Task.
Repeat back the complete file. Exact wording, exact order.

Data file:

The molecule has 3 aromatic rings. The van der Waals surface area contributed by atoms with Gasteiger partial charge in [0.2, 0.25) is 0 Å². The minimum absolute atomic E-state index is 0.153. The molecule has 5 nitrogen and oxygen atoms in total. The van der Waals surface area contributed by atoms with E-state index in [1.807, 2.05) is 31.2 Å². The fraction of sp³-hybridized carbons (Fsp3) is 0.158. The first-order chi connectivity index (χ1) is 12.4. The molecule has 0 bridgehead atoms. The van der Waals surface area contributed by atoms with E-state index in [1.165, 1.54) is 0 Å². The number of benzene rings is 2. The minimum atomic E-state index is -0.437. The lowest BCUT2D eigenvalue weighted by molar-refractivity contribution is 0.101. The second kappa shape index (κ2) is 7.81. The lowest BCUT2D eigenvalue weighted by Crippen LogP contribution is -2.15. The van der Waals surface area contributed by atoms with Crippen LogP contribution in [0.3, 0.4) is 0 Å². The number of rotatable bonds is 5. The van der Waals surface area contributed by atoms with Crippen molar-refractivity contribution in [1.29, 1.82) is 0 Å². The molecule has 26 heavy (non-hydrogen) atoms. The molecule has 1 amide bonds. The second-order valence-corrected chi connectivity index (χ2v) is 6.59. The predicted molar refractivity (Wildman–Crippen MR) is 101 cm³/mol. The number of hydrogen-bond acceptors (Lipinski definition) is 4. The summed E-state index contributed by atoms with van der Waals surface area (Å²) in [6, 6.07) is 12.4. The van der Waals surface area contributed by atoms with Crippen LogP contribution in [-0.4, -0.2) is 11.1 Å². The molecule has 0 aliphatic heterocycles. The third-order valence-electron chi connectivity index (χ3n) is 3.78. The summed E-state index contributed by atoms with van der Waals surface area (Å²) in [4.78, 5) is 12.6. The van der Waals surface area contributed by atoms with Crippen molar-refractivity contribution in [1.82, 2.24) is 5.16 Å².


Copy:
The molecule has 3 aromatic rings. The van der Waals surface area contributed by atoms with Gasteiger partial charge in [0.2, 0.25) is 0 Å². The minimum absolute atomic E-state index is 0.153. The molecule has 5 nitrogen and oxygen atoms in total. The van der Waals surface area contributed by atoms with E-state index in [1.807, 2.05) is 31.2 Å². The fraction of sp³-hybridized carbons (Fsp3) is 0.158. The first-order chi connectivity index (χ1) is 12.4. The molecule has 0 bridgehead atoms. The van der Waals surface area contributed by atoms with E-state index in [1.165, 1.54) is 0 Å². The number of benzene rings is 2. The minimum atomic E-state index is -0.437. The lowest BCUT2D eigenvalue weighted by molar-refractivity contribution is 0.101. The second kappa shape index (κ2) is 7.81. The lowest BCUT2D eigenvalue weighted by Crippen LogP contribution is -2.15. The van der Waals surface area contributed by atoms with Crippen LogP contribution in [0.3, 0.4) is 0 Å². The number of rotatable bonds is 5. The van der Waals surface area contributed by atoms with Crippen molar-refractivity contribution in [1.29, 1.82) is 0 Å². The molecule has 26 heavy (non-hydrogen) atoms. The molecule has 1 amide bonds. The second-order valence-corrected chi connectivity index (χ2v) is 6.59. The predicted molar refractivity (Wildman–Crippen MR) is 101 cm³/mol. The number of hydrogen-bond acceptors (Lipinski definition) is 4. The summed E-state index contributed by atoms with van der Waals surface area (Å²) in [6, 6.07) is 12.4. The van der Waals surface area contributed by atoms with Crippen LogP contribution in [-0.4, -0.2) is 11.1 Å². The molecule has 0 aliphatic heterocycles. The third-order valence-electron chi connectivity index (χ3n) is 3.78. The summed E-state index contributed by atoms with van der Waals surface area (Å²) in [4.78, 5) is 12.6. The van der Waals surface area contributed by atoms with Crippen molar-refractivity contribution in [1.82, 2.24) is 5.16 Å².